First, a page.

Page 3948 - Week 10 - Thursday, 20 September 2018

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at Groovin the Moo, there is a real possibility of reducing harm to our young people. Unfortunately, we are in the situation that the commonwealth government has decided, as far as I can tell for ideological reasons, that it does not support pill testing. Thus the young people of Canberra and the surrounding parts of New South Wales in particular who will come to this festival have been denied the opportunity of going to a festival where pill testing is offered.

For all of these reasons, and the reasons that Ms Cheyne has eloquently talked about, I think that the ACT and the Northern Territory should have the same rights as other Australians. We are equal to our fellow Australians.

MR RAMSAY (Ginninderra—Attorney-General, Minister for the Arts and Cultural Events, Minister for Building Quality Improvement, Minister for Business and Regulatory Services and Minister for Seniors and Veterans) (3.56): There can be no doubt that Canberrans are engaged and active in building their city. Our constituents demand that as members of this Assembly we are responsive to their needs and that we stand up for their progressive values.

As members of government, we as ministers have a responsibility to deliver policies and to administer the territory in a way that lives up to the values of the people of Canberra. We are proud to represent Canberrans, and it is through their collective work that we have built the healthiest, the best educated and the longest living community in Australia. Respecting the contribution of Canberrans to this place means that we need to stand up for their right to keep making decisions about Canberra.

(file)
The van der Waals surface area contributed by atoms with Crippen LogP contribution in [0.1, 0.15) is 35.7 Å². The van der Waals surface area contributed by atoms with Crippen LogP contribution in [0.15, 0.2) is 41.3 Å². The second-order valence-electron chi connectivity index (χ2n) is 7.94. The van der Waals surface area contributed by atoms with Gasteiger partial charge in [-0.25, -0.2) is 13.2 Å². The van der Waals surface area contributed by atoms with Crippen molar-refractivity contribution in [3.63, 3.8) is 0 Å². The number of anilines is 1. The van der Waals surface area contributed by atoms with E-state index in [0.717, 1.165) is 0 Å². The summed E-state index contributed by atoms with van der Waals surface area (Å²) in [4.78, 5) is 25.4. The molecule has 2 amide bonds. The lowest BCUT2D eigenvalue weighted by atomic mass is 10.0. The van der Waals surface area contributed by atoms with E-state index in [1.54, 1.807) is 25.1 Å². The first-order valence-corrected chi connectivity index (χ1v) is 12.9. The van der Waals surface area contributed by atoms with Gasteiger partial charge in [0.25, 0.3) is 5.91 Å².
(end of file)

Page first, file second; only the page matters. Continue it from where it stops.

This place was established as a territory to provide a place for the seat of the commonwealth parliament. It was not established to provide a forum for backbenchers in faraway electorates to score political points by stripping the rights from Canberrans or by making deeply divisive value judgements.

This past August there was an opportunity for everyone in this chamber and in our federal parliament to join the call for respecting Canberra’s voters. The bill to repeal the Andrews amendment would have restored our rights to make a decision about voluntary assisted dying. Our member for Fenner, Dr Andrew Leigh, has spoken strongly in parliament for the rights of Canberrans to decide.

Of course not everyone in this chamber or who represents Canberra voters agrees that Canberrans should have the same rights to express their values as other Australians. As has been noted, the Canberra Liberal senator, Zed Seselja, did not just vote against equal rights for Canberrans; he went further. He took to the op-ed columns to argue his personal viewpoint about euthanasia. He argued that because this matter was a matter of conscience he should be entitled therefore to vote according to his values. He did this, at the same time denying his own constituents the right to vote according to their values.

But there are, as has also been noted, more examples than just voluntary assisted dying. Last year the Canberra Liberals sought to take advantage of federal powers in the territory by going directly to two federal Liberal ministers in the hope of shutting

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